Lorcalon, what you said about worker’s comp was really, really helpful. The idea that it gets harder and harder to go back makes sense to me. That’s what I’ve been worried about, but I hadn’t been able to quite put my finger on it. He’s gotten a text here or there from a classmate, and it’s definitely made him feel better, and it has seemed to encourage him to want to get himself back to school. But it doesn’t happen often, and I don’t know how to encourage more of it from the school’s side. That’s definitely something to think about, though.

Right now, the video games are very, very occasional – that’s what his best friend likes to do, so when they get together (which only happens when he’s having a good day and his friend is available, so maybe about every other week), they do it for a little while. But he can’t tolerate it for very long, and it’s no longer something he chooses to do when he’s by himself. He’s got an Xbox and a Wii, but he hasn’t touched them, except when his friend is over, since all this started.

To keep himself from dying of boredom, he watches old movies or TV shows (which are getting boring, too, since he’s already seen most anything that interests him over and over). He can’t tolerate anything with fast cuts or 'jiggly" camerawork. He also prefers to watch on the smallest screen available – usually his laptop, and not in full-screen mode. Does that make sense from a MAV point of view? Is that likely to still be too much? It didn’t occur to me that TV would be a problem, other than the things that made him feel dizzy or unsteady while watching it, and he doesn’t watch anything that makes him feel that way.

I’ve suggested to him that, if he can watch movies, he should be able to do a bit of schoolwork, but he says that when he’s watching a movie, he doesn’t have to think. For schoolwork, he has to think. I’m not sure that’s always a problem, but I knwo that, shortly after this whole thing started, and he was expecting to be back at school soon, he sat down one afternoon while dh and I were out, to do some math. And it terrified him, because he couldn’t think well enough to do it. He couldn’t get himself from the first step in a problem all the way to the answer at the end. It was something that should have been easy enough for him to do, and he was afraid that whatever was making him dizzy was causing him to have something like dementia. I think, maybe, he’s afraid to work on schoolwork, in case that happens again.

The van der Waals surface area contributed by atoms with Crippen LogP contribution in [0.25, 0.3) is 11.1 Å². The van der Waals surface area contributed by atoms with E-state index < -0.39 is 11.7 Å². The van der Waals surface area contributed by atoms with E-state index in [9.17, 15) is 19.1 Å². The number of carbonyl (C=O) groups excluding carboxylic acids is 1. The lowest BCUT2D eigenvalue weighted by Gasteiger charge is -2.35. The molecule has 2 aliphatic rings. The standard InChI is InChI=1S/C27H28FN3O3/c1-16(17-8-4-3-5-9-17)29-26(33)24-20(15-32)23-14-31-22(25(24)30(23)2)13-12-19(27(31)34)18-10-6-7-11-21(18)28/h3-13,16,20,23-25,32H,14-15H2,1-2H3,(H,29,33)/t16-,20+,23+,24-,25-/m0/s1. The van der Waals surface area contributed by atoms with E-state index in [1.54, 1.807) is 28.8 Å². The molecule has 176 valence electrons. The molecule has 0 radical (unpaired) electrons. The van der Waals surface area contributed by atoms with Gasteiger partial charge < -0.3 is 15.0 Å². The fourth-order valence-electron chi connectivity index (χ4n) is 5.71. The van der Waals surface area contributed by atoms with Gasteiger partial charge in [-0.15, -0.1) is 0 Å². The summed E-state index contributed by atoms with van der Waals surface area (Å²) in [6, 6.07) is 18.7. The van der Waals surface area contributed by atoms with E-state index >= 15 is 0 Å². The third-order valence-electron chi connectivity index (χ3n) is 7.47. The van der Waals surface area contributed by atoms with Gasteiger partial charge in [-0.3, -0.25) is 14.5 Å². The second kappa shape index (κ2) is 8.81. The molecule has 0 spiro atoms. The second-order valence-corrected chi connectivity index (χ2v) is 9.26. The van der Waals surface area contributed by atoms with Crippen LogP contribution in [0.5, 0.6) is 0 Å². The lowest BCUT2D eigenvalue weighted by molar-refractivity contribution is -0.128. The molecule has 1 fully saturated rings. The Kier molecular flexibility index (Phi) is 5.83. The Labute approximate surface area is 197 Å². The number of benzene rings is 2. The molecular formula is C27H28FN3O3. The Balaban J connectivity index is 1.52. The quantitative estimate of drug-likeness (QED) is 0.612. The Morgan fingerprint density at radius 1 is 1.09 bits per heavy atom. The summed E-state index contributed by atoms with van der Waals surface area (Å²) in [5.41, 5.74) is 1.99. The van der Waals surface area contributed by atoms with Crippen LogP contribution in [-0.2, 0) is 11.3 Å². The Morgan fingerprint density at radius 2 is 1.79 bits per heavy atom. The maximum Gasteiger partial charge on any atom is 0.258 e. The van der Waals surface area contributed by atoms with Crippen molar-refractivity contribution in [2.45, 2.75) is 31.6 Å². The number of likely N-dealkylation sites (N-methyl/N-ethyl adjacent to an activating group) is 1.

Nevertheless, dh and I were thinking about starting to enforce an hour of schoolwork a day except on the very worst days – I just wasn’t sure whether that was too much to expect. We’ve never dealt with anything like this, and it’s just hard to figure out what he needs and what helps and what makes things harder. From what y’all are saying, though, I think we’ll let him know that he gets his Christmas break, just like everyone else, and then he can plan on having a limited school schedule after the holidays.

Thanks so much for your advice and compassion.

Mamabear

Mamabear, just wanted to say what an ace mum you are! I’m like your son and struggle to watch programmes with any flashes,shaky cameras etc and it’s easier to watch on a small portable TV for some reason? I can understand where your son is coming from, it’s really hard for me to concentrate on anything and I struggle sometimes to remember names etc. I would have thought to do maths etc is really difficult because it requires such hard concentration. Is there anyway a teacher could do 1/2 hour on webcam or something with him? I’m sure if someone was talking it through with him it would help and require less concentration? Sorry can’t help more, but you are great to support your son in such a positive way. Tracey

Hi Mamabear,
My hubby and I worked in China for a year, My daughter did her studies with me, (home Schooled) “not good” as I’m dyslexic (slow learner) then we hired a Chineses tudor for about 3 months.
She only worked on her long distance education programe for a short time, even so , she was above the other studens when we came home.
you/ he can fit in more study in and less messing around this way.
So dont panic, he’l be fine, just think? he has less distraction, (girls other influences) this way.
As far as(online “computers”, I’m not sure if he’s effected by them , I am.
Ps up wrapping , sectrete santa pressies.
Fun! shhhhhh

jen